Manitoba keeps on makin' it, Boston keeps on takin' it...OK, something like that. Yesterday the Toronto Blue Jays traded their ace Roy Halladay to the Philadelphia Phillies in exchange for a measly three prospects. With the move, the Jays gave up one of the top pitchers in the game, shaved off about 20 desperately needed wins from their 2010 season, and probably saw their already dismal attendance plummet even more.
Of course the Jays giving up the '03 Cy Young award winner and six time All-Star isn't the first (and won't be the last) time a Canadian sports franchise has been strong-armed into a deal by an American team. It's not really cool (cold as ice in fact!), but it's true: Canada often plays second fiddle to the U.S., and nowhere is it more evident than in sports. Whether it's losing what should've been franchise players, or franchises altogether, Canadian franchises always seem to be gifting their best to the U.S. Maybe that's why they've got the reputation for being so nice, eh? Here's a list of the biggest sports move robberies north of the border over the past three decades...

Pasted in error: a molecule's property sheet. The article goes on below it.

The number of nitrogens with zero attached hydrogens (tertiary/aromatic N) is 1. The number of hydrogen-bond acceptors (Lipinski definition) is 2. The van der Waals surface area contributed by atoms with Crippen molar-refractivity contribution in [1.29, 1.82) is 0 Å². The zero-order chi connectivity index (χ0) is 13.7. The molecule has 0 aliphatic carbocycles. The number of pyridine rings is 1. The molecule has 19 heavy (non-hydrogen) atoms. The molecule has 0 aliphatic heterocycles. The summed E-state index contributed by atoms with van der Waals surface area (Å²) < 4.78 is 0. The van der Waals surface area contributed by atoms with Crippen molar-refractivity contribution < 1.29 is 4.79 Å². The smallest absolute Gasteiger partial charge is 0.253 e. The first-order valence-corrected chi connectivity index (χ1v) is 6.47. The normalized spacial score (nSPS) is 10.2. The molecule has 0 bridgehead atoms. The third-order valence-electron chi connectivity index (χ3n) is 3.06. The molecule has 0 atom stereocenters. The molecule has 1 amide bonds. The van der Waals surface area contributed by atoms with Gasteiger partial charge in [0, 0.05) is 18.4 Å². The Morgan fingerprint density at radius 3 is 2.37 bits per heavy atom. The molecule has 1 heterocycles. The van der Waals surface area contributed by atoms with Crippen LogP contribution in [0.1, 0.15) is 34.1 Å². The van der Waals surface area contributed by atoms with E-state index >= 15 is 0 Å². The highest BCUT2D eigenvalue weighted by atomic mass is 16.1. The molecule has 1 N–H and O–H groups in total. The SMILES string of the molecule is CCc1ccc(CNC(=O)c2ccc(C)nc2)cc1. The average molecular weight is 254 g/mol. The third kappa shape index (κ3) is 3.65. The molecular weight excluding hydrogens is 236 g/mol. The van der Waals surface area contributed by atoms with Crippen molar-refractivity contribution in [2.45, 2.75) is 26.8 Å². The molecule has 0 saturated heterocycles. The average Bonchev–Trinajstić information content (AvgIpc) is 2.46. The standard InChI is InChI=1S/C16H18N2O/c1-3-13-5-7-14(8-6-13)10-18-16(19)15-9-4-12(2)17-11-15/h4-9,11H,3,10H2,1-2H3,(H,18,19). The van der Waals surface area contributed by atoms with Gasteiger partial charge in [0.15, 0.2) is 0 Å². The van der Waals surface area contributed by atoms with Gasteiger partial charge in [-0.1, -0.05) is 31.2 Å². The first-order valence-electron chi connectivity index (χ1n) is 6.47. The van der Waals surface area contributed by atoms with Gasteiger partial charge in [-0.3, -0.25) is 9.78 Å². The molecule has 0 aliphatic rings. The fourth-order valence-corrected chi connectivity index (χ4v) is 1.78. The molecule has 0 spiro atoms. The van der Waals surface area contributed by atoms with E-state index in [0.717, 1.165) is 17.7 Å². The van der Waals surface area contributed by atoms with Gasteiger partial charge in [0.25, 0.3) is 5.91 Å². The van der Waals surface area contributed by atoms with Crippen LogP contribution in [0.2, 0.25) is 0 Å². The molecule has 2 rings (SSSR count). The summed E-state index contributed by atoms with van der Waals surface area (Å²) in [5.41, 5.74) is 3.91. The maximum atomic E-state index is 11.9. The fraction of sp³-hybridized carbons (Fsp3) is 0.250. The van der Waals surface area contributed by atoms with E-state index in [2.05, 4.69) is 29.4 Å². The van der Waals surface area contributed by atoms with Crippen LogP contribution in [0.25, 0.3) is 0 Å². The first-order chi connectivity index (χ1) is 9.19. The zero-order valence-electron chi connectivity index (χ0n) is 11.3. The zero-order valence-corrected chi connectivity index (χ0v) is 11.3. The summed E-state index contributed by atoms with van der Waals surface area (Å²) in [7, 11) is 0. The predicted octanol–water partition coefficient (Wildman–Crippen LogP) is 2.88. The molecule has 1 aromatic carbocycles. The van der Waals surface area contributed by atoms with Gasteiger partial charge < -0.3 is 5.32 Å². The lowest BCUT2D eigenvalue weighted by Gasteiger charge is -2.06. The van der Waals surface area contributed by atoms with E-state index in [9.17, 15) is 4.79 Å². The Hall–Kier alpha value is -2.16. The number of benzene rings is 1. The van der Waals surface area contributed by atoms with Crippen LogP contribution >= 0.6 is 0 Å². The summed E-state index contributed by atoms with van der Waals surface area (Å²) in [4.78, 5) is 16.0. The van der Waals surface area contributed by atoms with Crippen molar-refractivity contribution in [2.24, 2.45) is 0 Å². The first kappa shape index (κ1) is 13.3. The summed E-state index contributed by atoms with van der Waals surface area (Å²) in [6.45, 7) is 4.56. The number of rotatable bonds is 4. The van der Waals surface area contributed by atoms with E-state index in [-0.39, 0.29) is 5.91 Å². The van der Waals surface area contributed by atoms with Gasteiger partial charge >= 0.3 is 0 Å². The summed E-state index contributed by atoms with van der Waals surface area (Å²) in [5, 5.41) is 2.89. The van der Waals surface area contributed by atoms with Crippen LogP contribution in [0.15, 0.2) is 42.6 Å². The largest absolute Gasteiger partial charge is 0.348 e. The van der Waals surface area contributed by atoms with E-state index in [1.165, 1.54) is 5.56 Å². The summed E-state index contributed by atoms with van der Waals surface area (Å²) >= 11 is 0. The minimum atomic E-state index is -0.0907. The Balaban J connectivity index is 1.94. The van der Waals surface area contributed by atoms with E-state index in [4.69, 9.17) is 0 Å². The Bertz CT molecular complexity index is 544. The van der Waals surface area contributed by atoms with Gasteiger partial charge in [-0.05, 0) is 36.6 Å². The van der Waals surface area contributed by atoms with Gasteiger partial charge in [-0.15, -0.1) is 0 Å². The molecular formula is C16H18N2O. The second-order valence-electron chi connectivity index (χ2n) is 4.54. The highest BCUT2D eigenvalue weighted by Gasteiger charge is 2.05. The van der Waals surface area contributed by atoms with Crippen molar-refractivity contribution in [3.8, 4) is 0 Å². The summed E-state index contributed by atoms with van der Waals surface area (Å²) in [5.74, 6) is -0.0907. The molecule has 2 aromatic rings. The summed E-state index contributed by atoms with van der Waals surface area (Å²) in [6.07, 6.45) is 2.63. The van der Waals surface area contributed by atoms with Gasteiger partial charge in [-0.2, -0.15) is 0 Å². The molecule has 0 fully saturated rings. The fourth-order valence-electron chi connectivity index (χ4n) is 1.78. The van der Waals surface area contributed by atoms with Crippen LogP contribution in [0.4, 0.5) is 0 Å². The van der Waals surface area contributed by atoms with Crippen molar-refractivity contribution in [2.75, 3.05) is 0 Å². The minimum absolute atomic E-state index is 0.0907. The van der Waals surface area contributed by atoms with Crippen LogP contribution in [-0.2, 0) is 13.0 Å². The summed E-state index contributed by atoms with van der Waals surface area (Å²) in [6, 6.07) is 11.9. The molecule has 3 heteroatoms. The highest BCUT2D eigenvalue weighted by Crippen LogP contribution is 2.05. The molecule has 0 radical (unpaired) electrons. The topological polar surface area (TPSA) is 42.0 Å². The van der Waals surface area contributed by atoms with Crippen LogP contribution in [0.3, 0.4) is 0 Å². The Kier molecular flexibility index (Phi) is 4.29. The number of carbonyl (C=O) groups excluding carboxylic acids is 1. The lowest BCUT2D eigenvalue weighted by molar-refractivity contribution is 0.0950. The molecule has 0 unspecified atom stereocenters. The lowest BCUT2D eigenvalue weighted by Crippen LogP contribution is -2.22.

WARREN MOON, FREE AGENCY
TEAMS: From 1983 Edmonton Eskimos to 1984 Houston Oilers
WOE CANADA: To say Warren Moon was a beast in the Canadian Football League (CFL) would be an understatement—dude straight ran that league. In the six years Warren was in the CFL he won five consecutive Grey Cups (the CFL equivalent to the Super Bowl), he racked up two MVPs, and set a record for most passing yards in a single season. Once Moon moved to the NFL, he was named to five Pro-Bowl teams. When Moon ended his career in 2000, he ranked within the top five in passing yards, passing touchdowns, and pass completions. The CFL believed in a black quarterback long before the NFL did, and what did they get in return? Akili Smith.